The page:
-Vital centers:
-Cardiovascular center- regulates the rate and force of the are heartbeat and the diameter of blood vessels
-Respiratory center- adjusts the rhythm of breathing
-Also includes centers for vomiting, swallowing, sneezing, coughing and hiccupping.
-Houses five pairs of cranial nerves, VIII-XII.
-Portion of the ventricle found here is the fourth ventricle.
Medulla Oblongata
Regulation of
Heart Rate Respiratory Rate
Vasoconstriction Swallowing
Coughing Vomiting
Sneezing Hiccoughing
-A bridge that connects different parts of brain together --
-Several Nuclei relay information on:
voluntary movements, equilibrium, respiration
-Nuclei of cranial nerves V, VI, VII, VIII
-Sensory Tracts & Motor Tracts
-The pons contains nuclei that relay signals from the cerebrum to the cerebellum, along with nuclei that deal primarily with sleep, respiration, swallowing, bladder control, hearing, equilibrium, taste, eye movement, facial expressions, facial sensation, and posture.[3]
-Within the pons is the pneumotaxic center, a nucleus in the pons that regulates the change from inspiration to expiration.
-Extends from the pons to the diencephalon.
-Part of the ventricle found here- cerebral aqueduct.
-Cerebral peduncles: axon motor tracts from cerebrum to pons, medulla and spinal cord.
-Tectum- situated posteriorly and contains four rounded elevations: two superior ones called superior colliculi and two inferior ones called inferior colliculi.
Tectum (Corpora Quadrigemina)
-Two pair of rounded elevations
-Superior Collicului
*Reflex center for visual activities '
*Coordinate eye movements for tracking moving objects
-Inferior Colliculi
*Relay impulses from inner ear to brain
*Startle reflex
Midbrain (cont)
-Substantia nigra: large area with dark pigments. Help control subconscious muscle activities. Loss of neurons here is associated with Parkinson disease.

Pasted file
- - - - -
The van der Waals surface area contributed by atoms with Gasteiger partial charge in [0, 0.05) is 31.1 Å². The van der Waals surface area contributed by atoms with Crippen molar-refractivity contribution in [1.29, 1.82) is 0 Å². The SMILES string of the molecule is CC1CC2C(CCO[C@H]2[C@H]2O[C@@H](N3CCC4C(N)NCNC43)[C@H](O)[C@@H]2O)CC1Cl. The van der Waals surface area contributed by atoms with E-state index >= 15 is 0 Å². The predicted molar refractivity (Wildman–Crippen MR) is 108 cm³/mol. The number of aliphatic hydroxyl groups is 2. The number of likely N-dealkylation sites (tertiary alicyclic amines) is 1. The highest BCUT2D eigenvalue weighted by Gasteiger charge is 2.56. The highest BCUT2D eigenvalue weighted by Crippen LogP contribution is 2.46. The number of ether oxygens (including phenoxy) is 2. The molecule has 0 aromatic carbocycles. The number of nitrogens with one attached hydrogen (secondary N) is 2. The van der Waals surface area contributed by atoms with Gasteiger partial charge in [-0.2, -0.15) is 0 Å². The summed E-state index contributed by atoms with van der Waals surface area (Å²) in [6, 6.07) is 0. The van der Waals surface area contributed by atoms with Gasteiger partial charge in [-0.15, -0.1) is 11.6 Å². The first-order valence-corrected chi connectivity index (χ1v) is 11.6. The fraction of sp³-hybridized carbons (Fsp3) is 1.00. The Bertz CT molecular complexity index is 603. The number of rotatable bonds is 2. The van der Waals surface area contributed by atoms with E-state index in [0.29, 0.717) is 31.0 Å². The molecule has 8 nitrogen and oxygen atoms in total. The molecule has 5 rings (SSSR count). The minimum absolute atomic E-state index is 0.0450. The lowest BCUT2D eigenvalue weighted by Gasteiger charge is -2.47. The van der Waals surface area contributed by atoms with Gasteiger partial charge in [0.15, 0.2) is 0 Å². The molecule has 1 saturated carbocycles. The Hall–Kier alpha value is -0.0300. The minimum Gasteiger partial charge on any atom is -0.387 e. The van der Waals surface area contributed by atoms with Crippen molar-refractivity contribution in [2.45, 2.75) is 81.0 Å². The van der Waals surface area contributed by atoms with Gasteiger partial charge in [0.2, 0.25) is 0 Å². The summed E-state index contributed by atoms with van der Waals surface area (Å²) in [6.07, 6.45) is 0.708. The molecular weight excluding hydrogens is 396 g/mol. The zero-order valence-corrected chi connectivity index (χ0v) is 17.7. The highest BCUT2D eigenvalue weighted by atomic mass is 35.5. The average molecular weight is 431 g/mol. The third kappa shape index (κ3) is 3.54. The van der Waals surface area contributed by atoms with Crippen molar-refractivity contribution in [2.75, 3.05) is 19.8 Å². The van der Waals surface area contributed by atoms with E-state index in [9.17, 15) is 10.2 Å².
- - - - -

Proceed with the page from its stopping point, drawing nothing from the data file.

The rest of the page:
-Red nucleus: Help control voluntary movements of the limbs.
-Contains cranial nerves III-IV.
-Second largest part of the brain
-1/10th brain mass; ~1/2 # of brain neurons
-The central constricted area is the vermis.
-Lateral "wings" -- cerebellar hemispheres
-The anterior and posterior hemispheric lobes control subconscious aspects of skeletal movement.
-The flocculonodular lobe on the inferior side contributes to the equilibrium and balance.
Cerebellum (cont.)
-Cerebellar cortex- superficial layer of cerebellum consist of gray matter in the form of parallel folds called folia.
-Arbor vitae- tracts of white matter.
-Cerebellar nuclei- region of gray matter that give rise to axons carrying impulses from the cerebullum to the other brain centers.
-Cerebellar peduncles- three pairs: superior, middle and inferior. Attach cerebellum to the brain stem.
-Superior cerebellar peduncles- contains axon that extend from the cerebellum to the red nuclei of the midbrain and to several nuclei of the thalamus
-The middle cerebellar peduncles are the largest; their axons carry commands for voluntary movements from the pontine nuclei (which receives input from motor areas of the cerebral cortex) into the cerebullum.